Cuff Placket, Private Eye is a sewing related 1930s style detective story written by Allegra. If you’re new here, be sure to read Chapter 1 & Chapter 2 & Chapter 3 & Chapter 4 before you read today’s installment.
I looked into Pearl’s big baby-blue eyes.
“If you could leave out the part ‘bout me hirin’ you, I’d appreciate it.”
I nodded and tipped my fedora.
“Don’t worry, Ma’am. I can be tighter than a zipper when it comes to confidentiality.”
She smiled at me before she exited the hotel lobby.
I found Mr. Button sitting in the smoking lounge, his feet up on a ottoman, his pinstriped pants neatly creased, and his chubby face wreathed with smoke from a big Cuban cigar.
“Excuse me, Mr. Button,” I said, pulling a chair up next to him. “Do you have a moment? I’m with the Police Department.”
He gave a start, choked, and spent several seconds spluttering. “Certainly, certainly.” He answered, after composing himself. “May I ask what is the nature of your questions?”
“We’ve been tipped off about your daughter’s kidnapping, and we need to ask the family a few questions.”
He ran his fingers around his collar, acting as if it was too tight.
“Now see here, mister, I’ve hired the best private men to be had, and I don’t think you bustin’ in is gonna be very appreciated.”
“Are you threatening the police, Mr. Button?”
He backed down. “Of… of course not, Officer. It’s just that my wife is in bad health, and she doesn’t know of our daughter’s disappearance. She thinks the girl is staying at a friend’s house.”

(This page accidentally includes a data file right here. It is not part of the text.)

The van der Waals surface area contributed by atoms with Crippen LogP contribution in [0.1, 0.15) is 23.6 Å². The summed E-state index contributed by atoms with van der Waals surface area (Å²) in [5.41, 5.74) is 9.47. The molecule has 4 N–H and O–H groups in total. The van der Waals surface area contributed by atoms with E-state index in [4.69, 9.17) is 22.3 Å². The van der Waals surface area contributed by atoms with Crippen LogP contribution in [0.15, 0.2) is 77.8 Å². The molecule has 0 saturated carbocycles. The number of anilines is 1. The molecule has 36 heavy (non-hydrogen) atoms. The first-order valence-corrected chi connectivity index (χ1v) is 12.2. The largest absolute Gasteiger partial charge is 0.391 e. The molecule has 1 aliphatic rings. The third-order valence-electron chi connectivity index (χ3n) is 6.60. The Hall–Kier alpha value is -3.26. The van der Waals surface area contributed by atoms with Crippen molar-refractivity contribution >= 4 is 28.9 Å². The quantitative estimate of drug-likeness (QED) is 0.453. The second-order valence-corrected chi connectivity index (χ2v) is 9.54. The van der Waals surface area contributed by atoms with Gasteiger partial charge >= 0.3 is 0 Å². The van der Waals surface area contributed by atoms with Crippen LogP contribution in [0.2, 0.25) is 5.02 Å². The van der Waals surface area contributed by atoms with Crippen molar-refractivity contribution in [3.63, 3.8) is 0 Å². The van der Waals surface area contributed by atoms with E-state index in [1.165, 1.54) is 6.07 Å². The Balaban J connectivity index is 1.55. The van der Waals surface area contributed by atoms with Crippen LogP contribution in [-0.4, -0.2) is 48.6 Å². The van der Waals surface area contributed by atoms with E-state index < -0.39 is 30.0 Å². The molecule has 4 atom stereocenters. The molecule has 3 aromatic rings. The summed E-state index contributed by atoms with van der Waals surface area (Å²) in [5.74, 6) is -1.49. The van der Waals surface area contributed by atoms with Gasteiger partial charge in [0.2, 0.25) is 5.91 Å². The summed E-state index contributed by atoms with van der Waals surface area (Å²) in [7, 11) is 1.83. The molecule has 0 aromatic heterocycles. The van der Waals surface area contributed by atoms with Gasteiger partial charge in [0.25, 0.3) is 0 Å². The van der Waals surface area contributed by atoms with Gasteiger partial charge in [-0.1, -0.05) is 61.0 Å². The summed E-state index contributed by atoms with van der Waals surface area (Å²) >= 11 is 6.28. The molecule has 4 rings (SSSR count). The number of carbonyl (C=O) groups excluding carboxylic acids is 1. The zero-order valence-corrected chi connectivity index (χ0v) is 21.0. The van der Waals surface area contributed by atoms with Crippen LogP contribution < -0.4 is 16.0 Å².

Now that’s interesting. I thought, reviewing what I knew of the case. He hadn’t hired anybody, but seemed to be rather ignoring his daughter’s kidnapping, since his other daughter was the only one who’d done anything. Also, his wife wasn’t in bad health at all, according to what Pearl had told me.
I sat silent for a few minutes, threshing it all out while Mr. Button waffled about his wife’s bad health and not wanting to give her a shock.
“Mr. Button,” I broke in, “Let’s be honest. Man to man.”
He glared at me with small, gleaming eyes. “Whaddaya mean?”
“I know what you did with your daughter.”
He jumped again, as if I’d slapped him. “How dare you, sir?”
“I’m not really a policeman.” I informed him, handing him one of my cards. “I was hired by a member of the hotel staff who became suspicious of your little girl’s disappearance. Your wife knows about her kidnapping, all right, and you’re planning to get her to pay a ransom that will go into your own pocket, aren’t you.”
His eyes narrowed even more, and he leaned forward, cat-like. “Yes, that’s just about it.” Then he reached up and pulled the thick gold bell-pull that hung above his head.
Smiling in triumph, he told the waiter who appeared to call the police to kick me out, as I was threatening his life.
Two hours later, in a cold jail cell, I thought over the case. How could I have been so dumb? Who would believe the word of a penniless detective over that of a prominent southern banker? It was over, all over, and I’d played the fool every step of the way.
Well that’s it for today. To hold us over until next month’s chapter, Allegra has created an inspiration Pinterest board for this story. Go check it out…you just may find a clue lurking there! And leave her a comment below…